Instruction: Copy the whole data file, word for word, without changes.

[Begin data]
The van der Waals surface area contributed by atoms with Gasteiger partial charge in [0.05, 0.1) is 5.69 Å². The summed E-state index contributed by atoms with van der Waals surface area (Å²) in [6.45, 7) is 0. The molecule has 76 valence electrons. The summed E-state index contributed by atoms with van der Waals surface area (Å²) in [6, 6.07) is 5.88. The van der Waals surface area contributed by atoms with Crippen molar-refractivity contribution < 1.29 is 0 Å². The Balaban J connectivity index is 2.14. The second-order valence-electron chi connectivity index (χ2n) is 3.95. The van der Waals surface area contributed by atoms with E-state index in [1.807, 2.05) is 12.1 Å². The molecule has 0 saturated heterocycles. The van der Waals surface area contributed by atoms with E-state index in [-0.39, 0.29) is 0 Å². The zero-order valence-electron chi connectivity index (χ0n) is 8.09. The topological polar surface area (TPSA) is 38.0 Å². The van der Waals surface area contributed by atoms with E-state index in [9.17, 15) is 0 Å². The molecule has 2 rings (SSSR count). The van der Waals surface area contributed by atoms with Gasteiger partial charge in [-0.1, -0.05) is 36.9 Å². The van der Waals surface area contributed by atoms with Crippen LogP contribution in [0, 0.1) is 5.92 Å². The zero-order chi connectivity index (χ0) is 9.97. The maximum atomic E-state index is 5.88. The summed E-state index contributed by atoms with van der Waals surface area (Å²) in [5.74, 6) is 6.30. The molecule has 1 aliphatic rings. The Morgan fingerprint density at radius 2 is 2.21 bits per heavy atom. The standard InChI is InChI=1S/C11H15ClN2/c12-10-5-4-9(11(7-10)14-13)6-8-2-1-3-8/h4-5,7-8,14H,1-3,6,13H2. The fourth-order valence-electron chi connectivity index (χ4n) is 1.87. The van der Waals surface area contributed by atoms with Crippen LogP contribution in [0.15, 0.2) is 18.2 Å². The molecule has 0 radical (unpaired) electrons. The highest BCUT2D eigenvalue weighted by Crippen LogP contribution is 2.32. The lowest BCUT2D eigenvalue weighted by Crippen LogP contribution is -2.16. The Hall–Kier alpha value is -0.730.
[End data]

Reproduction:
The van der Waals surface area contributed by atoms with Gasteiger partial charge in [0.05, 0.1) is 5.69 Å². The summed E-state index contributed by atoms with van der Waals surface area (Å²) in [6.45, 7) is 0. The molecule has 76 valence electrons. The summed E-state index contributed by atoms with van der Waals surface area (Å²) in [6, 6.07) is 5.88. The van der Waals surface area contributed by atoms with Crippen molar-refractivity contribution < 1.29 is 0 Å². The Balaban J connectivity index is 2.14. The second-order valence-electron chi connectivity index (χ2n) is 3.95. The van der Waals surface area contributed by atoms with E-state index in [1.807, 2.05) is 12.1 Å². The molecule has 0 saturated heterocycles. The van der Waals surface area contributed by atoms with E-state index in [-0.39, 0.29) is 0 Å². The zero-order valence-electron chi connectivity index (χ0n) is 8.09. The topological polar surface area (TPSA) is 38.0 Å². The van der Waals surface area contributed by atoms with E-state index in [9.17, 15) is 0 Å². The molecule has 2 rings (SSSR count). The van der Waals surface area contributed by atoms with Gasteiger partial charge in [-0.1, -0.05) is 36.9 Å². The van der Waals surface area contributed by atoms with Crippen LogP contribution in [0, 0.1) is 5.92 Å². The zero-order chi connectivity index (χ0) is 9.97. The maximum atomic E-state index is 5.88. The summed E-state index contributed by atoms with van der Waals surface area (Å²) in [5.74, 6) is 6.30. The molecule has 1 aliphatic rings. The Morgan fingerprint density at radius 2 is 2.21 bits per heavy atom. The standard InChI is InChI=1S/C11H15ClN2/c12-10-5-4-9(11(7-10)14-13)6-8-2-1-3-8/h4-5,7-8,14H,1-3,6,13H2. The fourth-order valence-electron chi connectivity index (χ4n) is 1.87. The van der Waals surface area contributed by atoms with Crippen LogP contribution in [0.15, 0.2) is 18.2 Å². The molecule has 0 radical (unpaired) electrons. The highest BCUT2D eigenvalue weighted by Crippen LogP contribution is 2.32. The lowest BCUT2D eigenvalue weighted by Crippen LogP contribution is -2.16. The Hall–Kier alpha value is -0.730.